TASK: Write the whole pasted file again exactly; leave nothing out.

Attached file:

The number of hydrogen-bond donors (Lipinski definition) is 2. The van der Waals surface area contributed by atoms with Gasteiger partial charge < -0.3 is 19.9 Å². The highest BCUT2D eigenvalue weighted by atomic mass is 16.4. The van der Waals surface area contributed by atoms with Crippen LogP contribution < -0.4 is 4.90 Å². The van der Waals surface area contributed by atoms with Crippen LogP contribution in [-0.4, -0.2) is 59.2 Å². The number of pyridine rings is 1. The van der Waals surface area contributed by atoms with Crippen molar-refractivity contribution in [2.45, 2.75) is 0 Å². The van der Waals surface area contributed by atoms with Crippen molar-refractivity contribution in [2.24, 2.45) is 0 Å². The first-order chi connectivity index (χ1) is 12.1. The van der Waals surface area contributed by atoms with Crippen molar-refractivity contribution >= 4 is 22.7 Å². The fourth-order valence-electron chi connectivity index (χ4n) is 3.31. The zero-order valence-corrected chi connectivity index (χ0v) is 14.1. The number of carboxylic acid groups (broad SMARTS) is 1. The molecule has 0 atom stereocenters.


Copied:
The number of hydrogen-bond donors (Lipinski definition) is 2. The van der Waals surface area contributed by atoms with Gasteiger partial charge < -0.3 is 19.9 Å². The highest BCUT2D eigenvalue weighted by atomic mass is 16.4. The van der Waals surface area contributed by atoms with Crippen LogP contribution < -0.4 is 4.90 Å². The van der Waals surface area contributed by atoms with Crippen LogP contribution in [-0.4, -0.2) is 59.2 Å². The number of pyridine rings is 1. The van der Waals surface area contributed by atoms with Crippen molar-refractivity contribution in [2.45, 2.75) is 0 Å². The van der Waals surface area contributed by atoms with Crippen molar-refractivity contribution in [2.24, 2.45) is 0 Å². The first-order chi connectivity index (χ1) is 12.1. The van der Waals surface area contributed by atoms with Crippen molar-refractivity contribution >= 4 is 22.7 Å². The fourth-order valence-electron chi connectivity index (χ4n) is 3.31. The zero-order valence-corrected chi connectivity index (χ0v) is 14.1. The number of carboxylic acid groups (broad SMARTS) is 1. The molecule has 0 atom stereocenters.